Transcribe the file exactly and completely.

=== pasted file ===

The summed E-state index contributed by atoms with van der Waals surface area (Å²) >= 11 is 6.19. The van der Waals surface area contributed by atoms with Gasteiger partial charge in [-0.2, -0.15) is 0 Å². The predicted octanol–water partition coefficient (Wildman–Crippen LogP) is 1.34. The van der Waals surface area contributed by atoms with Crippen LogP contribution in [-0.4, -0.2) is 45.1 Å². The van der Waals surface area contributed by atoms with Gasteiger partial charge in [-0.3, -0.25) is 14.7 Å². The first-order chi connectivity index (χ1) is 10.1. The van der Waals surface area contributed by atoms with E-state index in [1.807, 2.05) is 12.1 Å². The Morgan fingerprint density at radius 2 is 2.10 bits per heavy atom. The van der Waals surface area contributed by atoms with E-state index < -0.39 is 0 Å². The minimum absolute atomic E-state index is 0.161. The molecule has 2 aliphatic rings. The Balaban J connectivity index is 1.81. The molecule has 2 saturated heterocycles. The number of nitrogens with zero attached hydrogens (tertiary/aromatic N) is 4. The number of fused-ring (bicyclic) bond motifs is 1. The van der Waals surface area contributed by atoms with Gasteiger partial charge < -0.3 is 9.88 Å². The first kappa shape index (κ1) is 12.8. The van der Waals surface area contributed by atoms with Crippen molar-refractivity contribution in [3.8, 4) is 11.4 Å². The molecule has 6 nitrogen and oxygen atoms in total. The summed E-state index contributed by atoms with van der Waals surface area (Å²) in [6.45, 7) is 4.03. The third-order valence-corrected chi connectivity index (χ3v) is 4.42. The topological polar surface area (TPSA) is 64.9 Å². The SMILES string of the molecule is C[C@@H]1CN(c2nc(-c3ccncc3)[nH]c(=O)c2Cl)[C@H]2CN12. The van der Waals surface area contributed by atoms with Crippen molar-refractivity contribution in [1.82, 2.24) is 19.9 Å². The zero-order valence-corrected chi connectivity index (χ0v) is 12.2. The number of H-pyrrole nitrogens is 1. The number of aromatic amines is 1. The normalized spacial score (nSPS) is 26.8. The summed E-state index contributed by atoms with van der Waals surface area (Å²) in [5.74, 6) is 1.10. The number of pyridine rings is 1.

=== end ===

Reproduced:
The summed E-state index contributed by atoms with van der Waals surface area (Å²) >= 11 is 6.19. The van der Waals surface area contributed by atoms with Gasteiger partial charge in [-0.2, -0.15) is 0 Å². The predicted octanol–water partition coefficient (Wildman–Crippen LogP) is 1.34. The van der Waals surface area contributed by atoms with Crippen LogP contribution in [-0.4, -0.2) is 45.1 Å². The van der Waals surface area contributed by atoms with Gasteiger partial charge in [-0.3, -0.25) is 14.7 Å². The first-order chi connectivity index (χ1) is 10.1. The van der Waals surface area contributed by atoms with E-state index in [1.807, 2.05) is 12.1 Å². The Morgan fingerprint density at radius 2 is 2.10 bits per heavy atom. The van der Waals surface area contributed by atoms with E-state index < -0.39 is 0 Å². The minimum absolute atomic E-state index is 0.161. The molecule has 2 aliphatic rings. The Balaban J connectivity index is 1.81. The molecule has 2 saturated heterocycles. The number of nitrogens with zero attached hydrogens (tertiary/aromatic N) is 4. The number of fused-ring (bicyclic) bond motifs is 1. The van der Waals surface area contributed by atoms with Gasteiger partial charge < -0.3 is 9.88 Å². The first kappa shape index (κ1) is 12.8. The van der Waals surface area contributed by atoms with Crippen molar-refractivity contribution in [3.8, 4) is 11.4 Å². The molecule has 6 nitrogen and oxygen atoms in total. The summed E-state index contributed by atoms with van der Waals surface area (Å²) in [6.45, 7) is 4.03. The third-order valence-corrected chi connectivity index (χ3v) is 4.42. The topological polar surface area (TPSA) is 64.9 Å². The SMILES string of the molecule is C[C@@H]1CN(c2nc(-c3ccncc3)[nH]c(=O)c2Cl)[C@H]2CN12. The van der Waals surface area contributed by atoms with Crippen molar-refractivity contribution in [1.82, 2.24) is 19.9 Å². The zero-order valence-corrected chi connectivity index (χ0v) is 12.2. The number of H-pyrrole nitrogens is 1. The number of aromatic amines is 1. The normalized spacial score (nSPS) is 26.8. The summed E-state index contributed by atoms with van der Waals surface area (Å²) in [5.74, 6) is 1.10. The number of pyridine rings is 1.